Facebook has apologized for its Safety Check system’s fault. The system auto-messaged wrong people and asked if they were safe in the Lahore bombings in Pakistan.
The suicide attack claimed by a faction of Pakistani Taliban, Jamaat-ul-Ahraar, claimed at least 72 lives majority of whom being women and children.
The Facebook’s Safety Check system is an advanced algorithmic program that activates if there is a tragedy on a large scale. It auto-sends messages to people living in the area close-by and asks them if they are safe. Once you mark yourself safe, it is published on your profile.
This way your friends and family can breathe a sigh of relief after finding out about your safety. However, things went particularly wrong on Sunday.
Due to a “bug”, as claimed by Facebook, Safety Check sent messages to people thousands of miles away. This caused confusion amongst the many thousands of people that received this message.
Many people in parts of US, India, UK and Hawaii received messages asking them if they were alright after the explosion.
The official statement issued by Facebook read,
“Unfortunately, many people not affected by the crisis received a notification asking if they were okay. This kind of bug is counter to our intent,” it added. “We worked quickly to resolve the issue and we apologize to anyone who mistakenly received the notification.”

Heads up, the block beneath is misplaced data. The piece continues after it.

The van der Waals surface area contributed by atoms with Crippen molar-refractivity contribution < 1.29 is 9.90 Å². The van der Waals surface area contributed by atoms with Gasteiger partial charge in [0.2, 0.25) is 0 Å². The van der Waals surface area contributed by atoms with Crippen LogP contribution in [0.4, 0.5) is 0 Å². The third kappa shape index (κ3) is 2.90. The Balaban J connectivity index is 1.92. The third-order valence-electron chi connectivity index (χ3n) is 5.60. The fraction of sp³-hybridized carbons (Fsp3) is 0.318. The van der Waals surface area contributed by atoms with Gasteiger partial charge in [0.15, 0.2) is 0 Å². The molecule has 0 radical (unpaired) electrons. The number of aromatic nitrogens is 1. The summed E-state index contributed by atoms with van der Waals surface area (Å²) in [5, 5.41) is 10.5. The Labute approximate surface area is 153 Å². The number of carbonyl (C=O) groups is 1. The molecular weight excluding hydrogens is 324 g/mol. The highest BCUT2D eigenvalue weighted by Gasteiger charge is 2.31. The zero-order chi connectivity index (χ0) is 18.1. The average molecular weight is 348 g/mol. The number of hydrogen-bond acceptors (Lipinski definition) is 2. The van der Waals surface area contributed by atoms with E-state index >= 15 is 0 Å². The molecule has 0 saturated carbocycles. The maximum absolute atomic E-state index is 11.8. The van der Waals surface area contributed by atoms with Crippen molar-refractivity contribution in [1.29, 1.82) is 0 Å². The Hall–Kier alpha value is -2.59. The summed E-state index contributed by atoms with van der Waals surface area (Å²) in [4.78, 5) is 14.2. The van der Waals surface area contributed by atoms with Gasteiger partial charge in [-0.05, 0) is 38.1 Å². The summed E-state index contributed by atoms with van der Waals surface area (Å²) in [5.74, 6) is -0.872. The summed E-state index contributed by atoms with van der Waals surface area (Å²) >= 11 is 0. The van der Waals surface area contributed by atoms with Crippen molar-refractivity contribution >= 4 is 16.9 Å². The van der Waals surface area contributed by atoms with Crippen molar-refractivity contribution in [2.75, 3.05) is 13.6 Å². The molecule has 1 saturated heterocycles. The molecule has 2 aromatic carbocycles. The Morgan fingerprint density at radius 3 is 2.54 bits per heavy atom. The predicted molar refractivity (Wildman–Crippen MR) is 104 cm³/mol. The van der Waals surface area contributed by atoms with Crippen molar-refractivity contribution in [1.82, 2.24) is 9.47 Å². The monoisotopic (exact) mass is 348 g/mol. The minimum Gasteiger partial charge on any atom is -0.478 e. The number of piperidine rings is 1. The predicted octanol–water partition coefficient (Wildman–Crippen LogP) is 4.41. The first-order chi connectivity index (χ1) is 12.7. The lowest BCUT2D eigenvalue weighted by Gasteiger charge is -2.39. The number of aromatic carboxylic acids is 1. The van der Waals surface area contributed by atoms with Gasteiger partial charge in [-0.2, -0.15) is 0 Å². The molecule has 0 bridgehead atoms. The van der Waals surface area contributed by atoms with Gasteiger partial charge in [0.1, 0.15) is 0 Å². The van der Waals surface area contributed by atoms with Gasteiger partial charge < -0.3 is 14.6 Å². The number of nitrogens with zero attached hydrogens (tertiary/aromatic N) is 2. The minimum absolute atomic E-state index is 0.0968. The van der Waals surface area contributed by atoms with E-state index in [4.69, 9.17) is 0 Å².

However, it is worth mentioning that as far as people of Lahore are concerned, Facebook got it spot on.
Sarah Jamil, a resident of Lahore who was close-by during the attacks, said “our phones started going off, it was a great relief to see all my friends marking themselves safe. It was a great tragedy nonetheless, I immediately informed my parents that I was fine but my distant relatives and friends got to know through Facebook”.
She further went on to add, “I don’t even use Facebook that much. But it is a good feature. Only a person caught up in a situation like this can understand how relieving it is to be able to tell all your loved ones that you are OK.”
The Safety Check feature was first introduced after Paris attacks in November last year.